The Tale of Rose-Bay and Adder-Fang

From the evening I got back from Wales, a brand new fairy-tale has been rolling off my keyboard at about a kiloword a day, and yesterday with a great hurrah I finished it! It's 13,000 words long, which is not so hot from a publication point of view, but may change in the redrafting. One of the things about stories which tell themselves as fast as a fellow can get them down on disc, is that the telling pretty much gets given its head, and the plotting and tension have to be handled at high speed on the hoof. I'm still too close to Rose-Bay to judge how well that aspect works, at present.

I'll be handling this partly by letting it cool off for a bit after I've given this draft its final rough sanding, and partly by soliciting the opinions of first readers. If anyone out there feels the urge, please let me know - I'll mail you a copy, and all feedback will be received most gratefully.

These fairy-tales that are haunting me at present - Three Katherines, Lolly Black, and now this one - are rum things altogether, and I'll probably have a good old waffle about them, once I've got it straighter in my head just what my lady Muse is getting up to here.

Mmm, waffles...!

Monday, 8 June 2009

Taking the Waters

Manneken Pis statue, by 'CHG' - public domainSo the Euro-elections are over, and there is much agonising over the returning of two jacksuited fascist ratbags to represent our fair nation in the hallowed halls of Brussels. I'm none too chuffed with this result, myself. Did somebody enfranchise everybody's lower bowel while I wasn't looking? As for Margarita my English dragon, she has hidden her head under her wing in shame, and retired beneath my bed with the local Tesco's entire supply of spongecake - nor any shortage of booze in the blender.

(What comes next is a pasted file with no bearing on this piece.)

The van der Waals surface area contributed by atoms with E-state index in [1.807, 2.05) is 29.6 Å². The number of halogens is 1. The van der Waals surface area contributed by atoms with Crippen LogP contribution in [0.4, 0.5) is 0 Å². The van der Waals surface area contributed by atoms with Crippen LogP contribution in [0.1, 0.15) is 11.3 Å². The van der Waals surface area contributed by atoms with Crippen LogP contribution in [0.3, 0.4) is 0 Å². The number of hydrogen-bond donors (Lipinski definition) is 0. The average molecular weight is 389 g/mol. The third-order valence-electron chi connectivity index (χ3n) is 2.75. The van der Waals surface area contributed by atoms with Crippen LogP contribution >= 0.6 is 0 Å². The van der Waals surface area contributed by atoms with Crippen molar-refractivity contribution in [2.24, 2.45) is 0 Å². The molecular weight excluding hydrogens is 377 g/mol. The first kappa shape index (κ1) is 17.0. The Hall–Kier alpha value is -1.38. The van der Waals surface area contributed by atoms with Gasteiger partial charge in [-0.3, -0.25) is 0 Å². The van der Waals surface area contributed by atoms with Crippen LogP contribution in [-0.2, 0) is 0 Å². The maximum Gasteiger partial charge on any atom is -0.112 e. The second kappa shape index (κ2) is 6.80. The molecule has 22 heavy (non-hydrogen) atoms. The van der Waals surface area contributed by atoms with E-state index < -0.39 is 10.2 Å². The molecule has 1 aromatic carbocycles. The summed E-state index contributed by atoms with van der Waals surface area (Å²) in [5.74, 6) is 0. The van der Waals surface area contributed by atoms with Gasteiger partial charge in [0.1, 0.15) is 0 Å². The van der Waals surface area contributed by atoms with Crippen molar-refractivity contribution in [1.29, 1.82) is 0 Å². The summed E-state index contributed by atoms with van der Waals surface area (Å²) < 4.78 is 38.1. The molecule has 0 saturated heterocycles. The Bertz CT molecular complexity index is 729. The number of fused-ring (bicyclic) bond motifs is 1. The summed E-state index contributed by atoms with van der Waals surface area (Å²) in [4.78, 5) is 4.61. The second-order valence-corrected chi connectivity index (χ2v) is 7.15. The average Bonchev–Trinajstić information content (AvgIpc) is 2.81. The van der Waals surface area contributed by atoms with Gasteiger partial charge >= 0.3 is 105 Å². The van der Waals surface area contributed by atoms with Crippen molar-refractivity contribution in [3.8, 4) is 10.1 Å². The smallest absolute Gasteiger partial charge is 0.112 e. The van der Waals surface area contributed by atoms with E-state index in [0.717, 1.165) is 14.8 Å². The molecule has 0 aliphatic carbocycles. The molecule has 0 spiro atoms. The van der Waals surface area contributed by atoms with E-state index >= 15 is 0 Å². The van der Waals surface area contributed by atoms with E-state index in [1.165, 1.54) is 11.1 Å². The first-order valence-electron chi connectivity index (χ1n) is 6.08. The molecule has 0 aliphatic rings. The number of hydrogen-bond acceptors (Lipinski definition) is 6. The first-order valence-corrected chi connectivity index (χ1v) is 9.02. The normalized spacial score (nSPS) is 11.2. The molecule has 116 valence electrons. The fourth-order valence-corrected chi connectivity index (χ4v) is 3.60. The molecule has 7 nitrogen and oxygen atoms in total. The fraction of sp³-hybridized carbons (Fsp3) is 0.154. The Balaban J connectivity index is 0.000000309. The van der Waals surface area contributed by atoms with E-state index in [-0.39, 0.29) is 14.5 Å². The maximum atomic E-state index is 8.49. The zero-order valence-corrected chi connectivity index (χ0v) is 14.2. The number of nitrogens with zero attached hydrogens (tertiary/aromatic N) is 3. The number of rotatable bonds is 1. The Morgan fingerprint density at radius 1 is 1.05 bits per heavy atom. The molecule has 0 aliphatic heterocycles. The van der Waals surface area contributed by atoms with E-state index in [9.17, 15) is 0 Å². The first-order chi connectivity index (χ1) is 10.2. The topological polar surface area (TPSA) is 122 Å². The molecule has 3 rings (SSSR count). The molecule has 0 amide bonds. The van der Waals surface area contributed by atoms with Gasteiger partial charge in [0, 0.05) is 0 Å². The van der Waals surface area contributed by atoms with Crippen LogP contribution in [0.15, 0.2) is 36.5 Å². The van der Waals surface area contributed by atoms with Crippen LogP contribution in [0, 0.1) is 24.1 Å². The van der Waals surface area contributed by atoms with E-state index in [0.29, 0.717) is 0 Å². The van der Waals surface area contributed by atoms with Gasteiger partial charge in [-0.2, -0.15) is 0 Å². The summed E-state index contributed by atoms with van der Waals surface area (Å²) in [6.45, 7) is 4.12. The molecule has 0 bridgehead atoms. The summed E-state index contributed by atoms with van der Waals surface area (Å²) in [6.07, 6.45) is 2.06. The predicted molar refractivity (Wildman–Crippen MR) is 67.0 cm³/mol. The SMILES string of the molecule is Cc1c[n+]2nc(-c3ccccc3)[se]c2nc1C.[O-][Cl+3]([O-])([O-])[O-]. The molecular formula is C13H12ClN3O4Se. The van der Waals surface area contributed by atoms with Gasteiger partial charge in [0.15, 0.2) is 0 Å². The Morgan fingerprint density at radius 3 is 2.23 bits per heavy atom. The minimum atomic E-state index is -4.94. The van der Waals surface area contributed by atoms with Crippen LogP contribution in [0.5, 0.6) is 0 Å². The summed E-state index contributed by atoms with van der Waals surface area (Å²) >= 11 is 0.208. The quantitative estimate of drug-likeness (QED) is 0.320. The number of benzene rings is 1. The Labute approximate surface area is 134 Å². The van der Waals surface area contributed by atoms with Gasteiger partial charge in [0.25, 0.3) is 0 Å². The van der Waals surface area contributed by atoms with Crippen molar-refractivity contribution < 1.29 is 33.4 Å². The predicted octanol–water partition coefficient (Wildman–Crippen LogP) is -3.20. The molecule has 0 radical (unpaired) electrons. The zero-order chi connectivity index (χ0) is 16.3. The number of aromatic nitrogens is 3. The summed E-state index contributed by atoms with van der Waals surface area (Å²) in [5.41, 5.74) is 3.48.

The BNP leader, Nick Griffin, informs us that his success is a sign that the "waters of truth and justice and freedom are flowing again". I can only assume he alludes to the waters that flow eternally in the city of his destination, from its appropriately iconic statue the Manneken Pis!

But let us, as good democrats, not be too churlish about this result. Clearly the voice of the people has spoken, and its methane must be duly respected. In this spirit of constructive engagement, I have composed a catchy little victory filk to the tune of Madonna's immortal dancefloor anthem Vogue, and dedicate it to the tireless band of what-you-may-call-'ems to whose labours we owe this historic achievement. Get down and boogie, my funky Black Shorts!


VOLK


(Euros 2009 Un-Mix)

Strike a pose
Like heroes -
Volk, Volk, Volk
Volk, Volk, Volk

Look around, everywhere you turn's some fellow
Doing better than you
[manly frown] -
Even girls, and guys who're black or brown or yellow:
What's a white boy to do
[and he don't mean no Jew!]
?

When all else fails and it's hard to feel
Like a chappy who's some kind of use,
I know a real copper-bottomed excuse
For doing bog all about it at all, so

Come on, Volk,
Let your body move to a new step
[groove in the goosestep]
Heil! Heil! Heil!
Come on, Volk,
Let your mind just go with the flow
[Master-Race a-go-go]
-
You know you can subdue it!

All you need is a little Racial Spirit
So use it for what it's for
[to start a nice civil war]

Might is Right, and that Might do us all Right, innit?
What we Will is the Law!
[have a couple beers more!]